Jonathan Faber "Wake," 2012; oil on canvas
Jonathan Faber “Wake,” 2012; oil on canvas

And also opening is “Alumni Invitational” Texas State University’s annual showing of selected alumni of the School of Art and Design this year features Janels Jefferson, Nicholas Hay, Jack McGilvray, Kevin Paczosa, Rans Renfrow, Jessica Tolbert and Leandra Urrutia.

Both exhibits continues through Nov. 14.

Gallery hours: 9 a.m. to 10 p.m. Mondays-Sundays. And admission is free.

Texas State University Galleries,s www.txstgalleries.org

Dana Frankfort, "Stuff," oil on panel, 2007
Dana Frankfort, “Stuff,” oil on panel, 2007

 

 

 

Wednesday arts pick: “Sagrada,” Rooftop Architecture Film Series

Construction began pn La Sagrada Família, the towering basilica in Barcelona, in 1882.

Designed by architect Antoni Gaudí, its brilliant mash-up of Gothic and Art Nouveau styles that remains still not finished.

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As part of its Rooftop Architecture Film Series, the Contemporary screens “Sagrada: The Mystery Of Creation” a 2012 documentary by Swiss filmmaker Stefan Haupt, follows the creative process of the Sagrada from its beginnings.

“Sagrada” shows two nights — Wednesday and Thursday — at the Contemporary’s Jones Center, 700 Congress Ave. Roof opens at 6:30 p.m., film at 7:30 p.m. $10. Seating is limited.

http://www.thecontemporaryaustin.org/event/rooftop-architecture-film-series-sagrada/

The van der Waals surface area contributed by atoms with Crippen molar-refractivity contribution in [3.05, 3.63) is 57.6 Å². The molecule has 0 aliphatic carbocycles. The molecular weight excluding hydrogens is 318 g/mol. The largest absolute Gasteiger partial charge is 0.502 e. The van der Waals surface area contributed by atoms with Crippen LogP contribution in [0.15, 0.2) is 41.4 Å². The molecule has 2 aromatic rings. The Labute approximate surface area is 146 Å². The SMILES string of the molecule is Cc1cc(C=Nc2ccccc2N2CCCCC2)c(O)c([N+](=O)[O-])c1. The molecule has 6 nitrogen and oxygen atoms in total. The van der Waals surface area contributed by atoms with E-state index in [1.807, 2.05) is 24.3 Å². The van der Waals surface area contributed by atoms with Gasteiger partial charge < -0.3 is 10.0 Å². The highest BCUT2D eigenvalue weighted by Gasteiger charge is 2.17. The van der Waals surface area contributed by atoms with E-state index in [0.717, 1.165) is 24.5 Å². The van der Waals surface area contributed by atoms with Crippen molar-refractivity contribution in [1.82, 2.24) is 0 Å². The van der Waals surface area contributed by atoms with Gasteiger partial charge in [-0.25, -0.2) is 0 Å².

The nave in the Sagrada Familia with a hyperboloid vault.
The nave in the Sagrada Familia with a hyperboloid vault.

 

 

 

 

 

 

“La línea continua” catalog now published

In August, Houston collectors Judy and Charles Tate announced that they were donating their collection of Latin American art, valued at approximately $10 million, to the Blanton Museum of Art.

Although the Blanton already is a pioneering leader in the field of modern and contemporary Latin American art, the Tates’ donation significantly bolstered the museum’s holdings and represents one of the largest donations of art in its history.

Some 70 highlights of the Tate’s donation is on view through Feb. 15, 2015, in the exhibit “La línea continua: The Judy and Charles Tate Collection of Latin American Art.”

And now, the fully-illustrated all-color catalog of the Tate’s collection is out on Tower Books, an imprint of the University of  Texas Press. The volume ($29.95) includes an essay by Beverely Adams, the Blanton’s Latin American curator and an interview with the Tates and Gabriel Pérez-Barriero, the Blanton’s former Latin American curator.

Read a story about the Tate’s collection and the Blanton’s history of collecting Latin American art here: http://shar.es/1mDCge

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Thursday arts pick: Last weekend for “Am I White”

It’s the last weekend to catch Adrienne Dawes’ riveting, trenchant play “Am I White.”

Ricocheting back and forth in time, seguing into nightmarish scenes played out as a disturbing minstrel show, “Am I White” tells the story of an imprisoned neo-Nazi convicted of plotting terrorist acts who must confront his own mixed-race heritage.